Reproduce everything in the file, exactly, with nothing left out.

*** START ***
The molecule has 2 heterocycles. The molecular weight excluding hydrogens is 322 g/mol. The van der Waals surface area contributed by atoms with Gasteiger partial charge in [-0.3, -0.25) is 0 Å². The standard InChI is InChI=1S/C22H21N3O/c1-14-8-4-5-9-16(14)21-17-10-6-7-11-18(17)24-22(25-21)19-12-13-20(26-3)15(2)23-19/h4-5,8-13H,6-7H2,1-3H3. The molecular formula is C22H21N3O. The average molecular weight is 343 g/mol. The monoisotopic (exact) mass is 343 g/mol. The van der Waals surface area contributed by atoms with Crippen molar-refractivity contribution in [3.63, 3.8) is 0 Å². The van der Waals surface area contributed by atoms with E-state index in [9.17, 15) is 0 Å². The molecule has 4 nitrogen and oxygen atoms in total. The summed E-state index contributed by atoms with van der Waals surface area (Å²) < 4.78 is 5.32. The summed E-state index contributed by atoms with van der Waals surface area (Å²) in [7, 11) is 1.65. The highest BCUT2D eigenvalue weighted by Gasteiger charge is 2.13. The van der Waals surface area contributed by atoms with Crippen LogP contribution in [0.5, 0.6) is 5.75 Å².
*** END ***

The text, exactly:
The molecule has 2 heterocycles. The molecular weight excluding hydrogens is 322 g/mol. The van der Waals surface area contributed by atoms with Gasteiger partial charge in [-0.3, -0.25) is 0 Å². The standard InChI is InChI=1S/C22H21N3O/c1-14-8-4-5-9-16(14)21-17-10-6-7-11-18(17)24-22(25-21)19-12-13-20(26-3)15(2)23-19/h4-5,8-13H,6-7H2,1-3H3. The molecular formula is C22H21N3O. The average molecular weight is 343 g/mol. The monoisotopic (exact) mass is 343 g/mol. The van der Waals surface area contributed by atoms with Crippen molar-refractivity contribution in [3.63, 3.8) is 0 Å². The van der Waals surface area contributed by atoms with E-state index in [9.17, 15) is 0 Å². The molecule has 4 nitrogen and oxygen atoms in total. The summed E-state index contributed by atoms with van der Waals surface area (Å²) < 4.78 is 5.32. The summed E-state index contributed by atoms with van der Waals surface area (Å²) in [7, 11) is 1.65. The highest BCUT2D eigenvalue weighted by Gasteiger charge is 2.13. The van der Waals surface area contributed by atoms with Crippen LogP contribution in [0.5, 0.6) is 5.75 Å².